Glass Doors & Entrances
The all-glass entrance has become increasingly popular with architects and interior designers. The glass used for heavy glass doors and entrances is fully tempered, clear or tinted monolithic lites, in any of the following thickness: 3/8” (10mm) ½” (12mm) or 5/8” (16mm.)
These entrance systems are technically not all glass, but are better described as fully tempered heavy glass incorporating metal rails, small metal fittings and structural silicone. The entrance doors are the focal point of any building or space, and a fully tempered heavy glass entrance combines beauty, strength and safety.
Fully tempered heavy glass doors can be utilized in sliding door systems by use of either bottom rollers or top-hung hardware. Floor mounted systems use roller devices mounted into the bottom door rail and roll on a floor track. This type of sliding door operates on multiple, parallel tracks, which must be kept clean to allow smooth operation and prevent damage to the rollers. A u-channel is commonly used as a top guide to support the system.
Top-hung sliding door systems can be more versatile. They can be operated in a single plane and stacked in a remote parking area either parallel or perpendicular to the opening. Top-hung systems are usually smoother operating and easier to maintain because the operating hardware is located away from traffic areas. A major consideration when installing a top-hung track system is that it must be installed level and securely anchored to an adequate overhead structure capable of handling the weight of the door panels. Special structural support may be required in the stacking areas due to the concentration of the weight of the door panels.
A successful installation requires attention to many detail:
Considerations during the design stage:
- Traffic volume
- Compliance with building codes
- Stack effect (if any)
- Wind load conditions
- Security requirements
- Perimeter conditions (ceiling, floor and jambs)
Considerations during installation include:
- Inspect and verify opening size & squareness
- Plumb pivots
- Secure anchoring to load carrying perimeter structure
- All attached hardware is fastened securely
- Adjust door closing speed
Most fully tempered glass doors are secured using a dead bolt lock with standard keyed cylinders and/or thumbturns. Both types can be mounted into a door rail or patch fitting. They are typically mounted on the bottom of the door with the bolts securing into a strike plate or threshold. If a round throw bolt is used, a covered, “dust proof” strike can be used to prevent dirt accumulation in the strike area.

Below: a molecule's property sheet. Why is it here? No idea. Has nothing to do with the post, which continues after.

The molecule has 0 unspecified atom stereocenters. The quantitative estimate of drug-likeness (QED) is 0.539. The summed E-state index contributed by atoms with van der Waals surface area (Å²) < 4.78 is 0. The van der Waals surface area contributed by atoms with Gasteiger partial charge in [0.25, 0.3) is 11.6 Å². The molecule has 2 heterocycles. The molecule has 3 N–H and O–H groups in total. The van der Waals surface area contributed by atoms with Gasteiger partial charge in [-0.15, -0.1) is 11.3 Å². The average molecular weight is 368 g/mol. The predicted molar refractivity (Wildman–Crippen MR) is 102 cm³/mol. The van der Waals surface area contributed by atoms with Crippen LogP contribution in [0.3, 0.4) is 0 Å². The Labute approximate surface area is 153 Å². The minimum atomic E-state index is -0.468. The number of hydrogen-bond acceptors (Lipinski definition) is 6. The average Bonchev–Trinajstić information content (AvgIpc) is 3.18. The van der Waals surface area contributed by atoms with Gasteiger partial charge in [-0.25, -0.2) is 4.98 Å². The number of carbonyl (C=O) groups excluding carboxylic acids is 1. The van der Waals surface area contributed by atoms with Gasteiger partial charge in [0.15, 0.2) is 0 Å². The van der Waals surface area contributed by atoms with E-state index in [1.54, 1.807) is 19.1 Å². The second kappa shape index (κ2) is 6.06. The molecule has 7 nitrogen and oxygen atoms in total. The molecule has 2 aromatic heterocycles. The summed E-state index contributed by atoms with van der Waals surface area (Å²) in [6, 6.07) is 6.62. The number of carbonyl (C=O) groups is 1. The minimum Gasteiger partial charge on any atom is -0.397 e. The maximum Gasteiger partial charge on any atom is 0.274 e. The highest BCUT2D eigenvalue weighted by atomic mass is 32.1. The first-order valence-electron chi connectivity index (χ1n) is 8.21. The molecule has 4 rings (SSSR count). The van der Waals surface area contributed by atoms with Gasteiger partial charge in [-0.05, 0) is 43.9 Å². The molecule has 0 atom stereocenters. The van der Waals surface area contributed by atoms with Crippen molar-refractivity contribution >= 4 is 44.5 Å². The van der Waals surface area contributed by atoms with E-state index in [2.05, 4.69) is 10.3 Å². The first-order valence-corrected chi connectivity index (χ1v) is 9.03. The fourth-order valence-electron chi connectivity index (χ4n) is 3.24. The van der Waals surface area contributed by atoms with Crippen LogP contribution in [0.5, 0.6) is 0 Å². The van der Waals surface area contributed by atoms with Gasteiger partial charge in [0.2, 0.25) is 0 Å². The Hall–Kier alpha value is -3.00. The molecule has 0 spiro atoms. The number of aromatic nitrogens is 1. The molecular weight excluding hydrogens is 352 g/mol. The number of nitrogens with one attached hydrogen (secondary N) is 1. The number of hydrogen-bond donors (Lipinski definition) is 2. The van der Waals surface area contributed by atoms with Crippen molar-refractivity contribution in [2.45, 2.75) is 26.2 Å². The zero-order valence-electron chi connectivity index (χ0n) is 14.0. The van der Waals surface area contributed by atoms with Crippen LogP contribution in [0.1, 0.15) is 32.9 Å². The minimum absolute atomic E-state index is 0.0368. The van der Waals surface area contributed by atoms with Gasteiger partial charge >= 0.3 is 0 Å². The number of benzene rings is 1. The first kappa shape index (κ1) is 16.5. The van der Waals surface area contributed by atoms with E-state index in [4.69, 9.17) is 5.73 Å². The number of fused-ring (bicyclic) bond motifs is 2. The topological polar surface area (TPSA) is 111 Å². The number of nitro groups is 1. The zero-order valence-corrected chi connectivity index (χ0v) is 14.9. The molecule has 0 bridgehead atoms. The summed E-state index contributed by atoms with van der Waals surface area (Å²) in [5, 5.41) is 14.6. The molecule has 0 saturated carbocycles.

Occasionally, it is desirable to have the lock located on the edge of the door to strike into the jamb of the opening. A center lock housing is mounted on the door handle height to accommodate the lock. The strike plate can be mounted in a strike housing installed on the adjacent sidelite or into a strike mounted in the door jamb. Electric locks and strikes, both drop bolt and magnetic, can be installed on all glass doors. Exit devices can be installed in fully tempered heavy glass doors engaging in top, bottom and/or jamb of the opening.
A variety of shapes and styles of handles may be used on fully tempered heavy glass doors. The most common are one-inch diameter metal pull handles attached through holes in the glass. Pulls can be vertical or horizontal, straight or offset. Handles are available to match the metal finish on the door.
Sidelits with Rails
Sidelites and other fixed glass may have rails, at top & bottom or bottom only, to match the rails or doors. To maintain an even sightline with door, track/saddles of various heights are provided. The track/saddles must be anchored to a load carrying building structure at ceiling and floor. Additional anchoring of the rail to the track may be required. It is strongly recommended you use laminated glass in a railing application, based on the potential breakage.
Walkways (floors, stairs, landings & ramps)
Building codes define the uniform and concentrated loads for walking surfaces. Load requirements are generally defined by occupancy and use.
The glass selection must minimize the risk of total glass failure. For safety reasons, laminated glass should be used. Single glass, including fully tempered glass is not considered a safe product for this application regardless of its thickness or design factor.
Walking surfaces may experience breakage from impact, severe surface damage and concentrated loads. In high traffic areas, abrasion and other marring of the top surface often results in an unsightly appearance after a period of time. In some installations, and expendable cover plate is added to the laminated glass. This is generally a relatively thin, fully tempered glass. It is laid on the laminated glass with an intervening plastic sheet. This glass is removed and replaced as it becomes marred.
The walking surface is often treated to minimize the risk of a person slipping on that surface.